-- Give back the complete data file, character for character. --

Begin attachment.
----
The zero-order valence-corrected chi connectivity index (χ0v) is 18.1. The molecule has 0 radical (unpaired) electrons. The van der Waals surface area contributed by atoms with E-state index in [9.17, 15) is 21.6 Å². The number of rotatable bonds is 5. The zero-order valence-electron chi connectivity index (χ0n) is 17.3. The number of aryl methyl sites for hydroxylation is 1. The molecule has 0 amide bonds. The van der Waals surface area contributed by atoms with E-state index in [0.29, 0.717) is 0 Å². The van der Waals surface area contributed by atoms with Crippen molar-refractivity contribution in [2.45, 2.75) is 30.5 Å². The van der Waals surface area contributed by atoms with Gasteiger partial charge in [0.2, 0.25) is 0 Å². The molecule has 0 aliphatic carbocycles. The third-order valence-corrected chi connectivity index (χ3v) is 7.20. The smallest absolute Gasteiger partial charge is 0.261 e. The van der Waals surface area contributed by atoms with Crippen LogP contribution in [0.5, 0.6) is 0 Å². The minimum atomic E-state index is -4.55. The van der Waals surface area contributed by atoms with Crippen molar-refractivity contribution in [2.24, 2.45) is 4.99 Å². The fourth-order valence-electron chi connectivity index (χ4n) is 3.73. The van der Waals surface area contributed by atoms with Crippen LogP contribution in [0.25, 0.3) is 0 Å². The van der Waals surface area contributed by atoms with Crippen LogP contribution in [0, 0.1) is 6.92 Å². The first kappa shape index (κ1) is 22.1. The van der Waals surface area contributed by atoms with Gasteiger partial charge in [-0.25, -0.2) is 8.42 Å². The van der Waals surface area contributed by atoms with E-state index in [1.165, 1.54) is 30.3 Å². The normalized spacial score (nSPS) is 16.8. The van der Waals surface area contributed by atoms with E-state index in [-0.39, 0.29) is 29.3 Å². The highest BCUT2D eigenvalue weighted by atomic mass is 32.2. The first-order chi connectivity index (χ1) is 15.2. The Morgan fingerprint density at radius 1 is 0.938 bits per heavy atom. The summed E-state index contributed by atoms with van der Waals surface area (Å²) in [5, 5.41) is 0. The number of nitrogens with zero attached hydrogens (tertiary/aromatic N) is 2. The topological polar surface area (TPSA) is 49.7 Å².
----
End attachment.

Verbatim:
The zero-order valence-corrected chi connectivity index (χ0v) is 18.1. The molecule has 0 radical (unpaired) electrons. The van der Waals surface area contributed by atoms with E-state index in [9.17, 15) is 21.6 Å². The number of rotatable bonds is 5. The zero-order valence-electron chi connectivity index (χ0n) is 17.3. The number of aryl methyl sites for hydroxylation is 1. The molecule has 0 amide bonds. The van der Waals surface area contributed by atoms with E-state index in [0.29, 0.717) is 0 Å². The van der Waals surface area contributed by atoms with Crippen molar-refractivity contribution in [2.45, 2.75) is 30.5 Å². The van der Waals surface area contributed by atoms with Gasteiger partial charge in [0.2, 0.25) is 0 Å². The molecule has 0 aliphatic carbocycles. The third-order valence-corrected chi connectivity index (χ3v) is 7.20. The smallest absolute Gasteiger partial charge is 0.261 e. The van der Waals surface area contributed by atoms with Crippen LogP contribution in [0.5, 0.6) is 0 Å². The minimum atomic E-state index is -4.55. The van der Waals surface area contributed by atoms with Crippen molar-refractivity contribution in [2.24, 2.45) is 4.99 Å². The fourth-order valence-electron chi connectivity index (χ4n) is 3.73. The van der Waals surface area contributed by atoms with Crippen LogP contribution in [0.25, 0.3) is 0 Å². The van der Waals surface area contributed by atoms with Crippen LogP contribution in [0, 0.1) is 6.92 Å². The first kappa shape index (κ1) is 22.1. The van der Waals surface area contributed by atoms with Gasteiger partial charge in [-0.25, -0.2) is 8.42 Å². The van der Waals surface area contributed by atoms with E-state index in [1.165, 1.54) is 30.3 Å². The normalized spacial score (nSPS) is 16.8. The van der Waals surface area contributed by atoms with E-state index in [-0.39, 0.29) is 29.3 Å². The highest BCUT2D eigenvalue weighted by atomic mass is 32.2. The first-order chi connectivity index (χ1) is 15.2. The Morgan fingerprint density at radius 1 is 0.938 bits per heavy atom. The summed E-state index contributed by atoms with van der Waals surface area (Å²) in [5, 5.41) is 0. The number of nitrogens with zero attached hydrogens (tertiary/aromatic N) is 2. The topological polar surface area (TPSA) is 49.7 Å².